Say, I have parent object rotation quaternion Qp & child object rotation (local - relative to parent) quternion Qch.

1) Which order should I multiply them to get child object world(total) rotation QW? QW = Qp * Qch or QW = Qch * Qp ? And what geometric interpretation of this order - same or reverse order of rotation execution?

2) And one more question: If I already have result total rotation of child object QW (calculated in proper way (see #1), I also know Qp & want to calculate Qch. Which order should I multiply Qp.Inverse & QW ?

3) And last - if we have situation #2, but opposite: QW & Qch are known, & Qp we need to get, what order of QW & Qch.Inverse multiplication should we use?

Thanks a lot!

  • $\begingroup$ I think the order of multiplication would depend on whether you perform rotations by multiplying on the right or on the left. As for geometric interpretations, the order depends on the interpretation. Interpreting rotations relative to the object gives a reverse order compared to rotations relative to fixed spatial axes. -- In short, there's no one simple answer to the question; it depends on things you haven't told us. $\endgroup$ – David K Feb 1 '17 at 18:16
  • $\begingroup$ @DavidK, could you please answer the questions, making assumptions where given information is not enough? I hope, it'll suffice to understand the gist & adopt answer to concrete situation by myself. $\endgroup$ – user1234567 Feb 2 '17 at 9:21

I'll assume the convention used in this earlier answer and this earlier answer about the use of quaternions for rotation, that is, for an initial object vector $v$ and total rotation quaternion $q_w$ you get the rotated object vector by multiplying $q_w v q_w^{-1}.$

Part 1

Suppose you have a "parent" rotation with quaternion $q_p,$ and you want to combine this with a "child" rotation with quaternion $q_c$ that will rotate an object relative to the object's orientation after the "parent" rotation was performed.

Multiplication by quaternions in the conventional way transforms the world coordinates of whatever object you apply it to. In order to achieve the effect of first performing the parent rotation, then performing the child rotation relative to the rotated coordinate system that resulted from the "parent" rotation, you should apply the "child" rotation first in world coordinates.

Using the convention $q_w v q_w^{-1},$ whichever quaternion is on the right when we compute $q_w$ is the rotation that is performed first, so you want $q_w = q_p q_c.$ That way, when you compute $q_w v q_w^{-1},$ it is actually $$ q_w v q_w^{-1} = (q_p q_c) v (q_p q_c)^{-1} = (q_p q_c) v (q_c^{-1} q_p^{-1}) = q_p (q_c v q_c^{-1}) q_p^{-1}. $$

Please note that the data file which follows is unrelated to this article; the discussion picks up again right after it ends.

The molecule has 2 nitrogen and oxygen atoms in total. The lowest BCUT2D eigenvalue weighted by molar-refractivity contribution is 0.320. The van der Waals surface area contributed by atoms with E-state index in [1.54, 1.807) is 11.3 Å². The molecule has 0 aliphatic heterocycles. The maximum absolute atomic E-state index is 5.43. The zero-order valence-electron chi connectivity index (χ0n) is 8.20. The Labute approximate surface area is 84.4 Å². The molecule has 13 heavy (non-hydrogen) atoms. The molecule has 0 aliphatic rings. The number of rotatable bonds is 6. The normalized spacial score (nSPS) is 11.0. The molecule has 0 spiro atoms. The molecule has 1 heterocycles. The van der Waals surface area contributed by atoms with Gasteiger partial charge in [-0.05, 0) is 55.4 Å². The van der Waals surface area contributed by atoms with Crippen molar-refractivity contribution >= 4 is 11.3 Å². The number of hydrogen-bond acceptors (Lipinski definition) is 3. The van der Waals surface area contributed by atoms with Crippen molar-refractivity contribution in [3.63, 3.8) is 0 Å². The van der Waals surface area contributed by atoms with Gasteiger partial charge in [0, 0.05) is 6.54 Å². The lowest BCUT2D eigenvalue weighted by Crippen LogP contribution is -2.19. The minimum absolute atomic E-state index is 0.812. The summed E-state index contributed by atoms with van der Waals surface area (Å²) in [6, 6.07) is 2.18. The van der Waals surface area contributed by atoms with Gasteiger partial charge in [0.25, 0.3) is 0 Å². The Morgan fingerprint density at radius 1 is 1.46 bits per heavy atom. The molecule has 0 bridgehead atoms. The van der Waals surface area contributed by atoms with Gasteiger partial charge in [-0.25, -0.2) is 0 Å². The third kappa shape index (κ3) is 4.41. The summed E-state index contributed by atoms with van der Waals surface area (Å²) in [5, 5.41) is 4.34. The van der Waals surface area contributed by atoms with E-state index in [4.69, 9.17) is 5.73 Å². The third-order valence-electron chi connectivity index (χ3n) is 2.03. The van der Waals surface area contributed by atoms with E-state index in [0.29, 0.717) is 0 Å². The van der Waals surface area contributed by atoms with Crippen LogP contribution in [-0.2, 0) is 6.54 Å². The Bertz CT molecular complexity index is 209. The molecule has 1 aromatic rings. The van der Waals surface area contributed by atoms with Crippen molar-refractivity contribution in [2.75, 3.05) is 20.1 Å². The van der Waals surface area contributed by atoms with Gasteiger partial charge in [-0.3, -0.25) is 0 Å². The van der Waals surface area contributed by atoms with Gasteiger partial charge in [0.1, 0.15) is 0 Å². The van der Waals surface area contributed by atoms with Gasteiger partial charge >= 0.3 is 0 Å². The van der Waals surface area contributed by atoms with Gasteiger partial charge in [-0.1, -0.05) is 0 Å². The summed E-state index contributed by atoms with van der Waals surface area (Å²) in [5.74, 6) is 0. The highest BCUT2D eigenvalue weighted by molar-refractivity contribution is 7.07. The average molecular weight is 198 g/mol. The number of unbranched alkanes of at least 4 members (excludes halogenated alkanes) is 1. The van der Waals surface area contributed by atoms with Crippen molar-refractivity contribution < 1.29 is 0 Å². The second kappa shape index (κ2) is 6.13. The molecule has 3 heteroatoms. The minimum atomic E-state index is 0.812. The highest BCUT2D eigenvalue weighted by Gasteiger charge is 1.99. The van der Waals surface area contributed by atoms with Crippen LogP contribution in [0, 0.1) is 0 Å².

Part 2

If you have the total rotation quaternion $q_w$ and you also know the parent rotation quaternion $q_p,$ to recover the child rotation quaternion you can multiply on the left by $q_p^{-1},$ because then $$ q_p^{-1} q_w = q_p^{-1} (q_p q_c) = (q_p^{-1} q_p) q_c = q_c. $$

Part 3

If you have the total rotation quaternion $q_w$ and you also know the child rotation quaternion $q_c,$ to recover the parent rotation quaternion you can multiply on the right by $q_c^{-1},$ because then $$ q_w q_c^{-1} = (q_p q_c) q_c^{-1} = q_p (q_c^{-1} q_c) = q_p. $$

Checking the algorithm

After constructing a set of formulas like this, it's a good policy to verify that you put them together properly by taking some examples of "object" vectors and applying some examples of rotations to them.

A nice simple example is a parent rotation of $\frac\pi2$ ($90$ degrees) around the $z$ axis that takes points on the positive $x$ axis to points on the positive $y$ axis, and a child rotation of $\frac\pi2$ ($90$ degrees) around the $x$ axis that takes points on the positive $y$ axis to points on the positive $x$ axis. If you perform the parent rotation first, then perform the child rotation relative to the result of the parent rotation, the parent rotation will leave the $z$ axis where it was, but the child rotation will be about the $y$ axis in world coordinates (because that's the rotated position of the original $x$ axis), so it will take points on the positive $z$ axis to the positive $x$ axis. If you apply these rotations to a point on the positive $z$ axis and it ends up somewhere other than the positive $x$ axis, you will know you need to fix your implementation of the rotations somehow.

You can look at the rotated positions of some vectors after any one of the rotations in question (the parent rotation alone, the child rotation alone, or the combined parent-child rotation) to verify that each one is doing what you expect.

  • $\begingroup$ Thank you, @DavidK, a lot! I deal with quaternions in 3D-engines (like Unreal or Unity). & here their high-level implementation is slightly different. But! I grateful to you for your answer - I found my answers similarly to yours. I'll make it as separate answer just for concise fast help to those, who like me, encounter quaternions in 3D-engines. $\endgroup$ – user1234567 Feb 6 '17 at 8:24

1): QW == Qp * Qch It means we apply Qch 1st, & Qp then. So order of rotations applying is always from right to left.

2): Qch == Qp.Inversed * QW So we apply QW 1st, then unrotate it by Qp back.

3): Qp == QW * Qch.Inversed So we apply inverse Qch rotation. Then total QW. It yield Qp.

Note: #2 & #3 work so, provided that QW is obtained by #1 formula.

Ps: This my answer is just concise translation to 3D-engines implementation the @DavidK's answer. See it for more fundamental understanding of, what is happened here under the hood.

  • $\begingroup$ As a confirmation to this: I've found a comment in Unreal Engine: "Order matters when composing quaternions: C = A * B will yield a quaternion C that logically first applies B then A to any subsequent transformation (right first, then left)." $\endgroup$ – user1234567 Feb 6 '17 at 8:44

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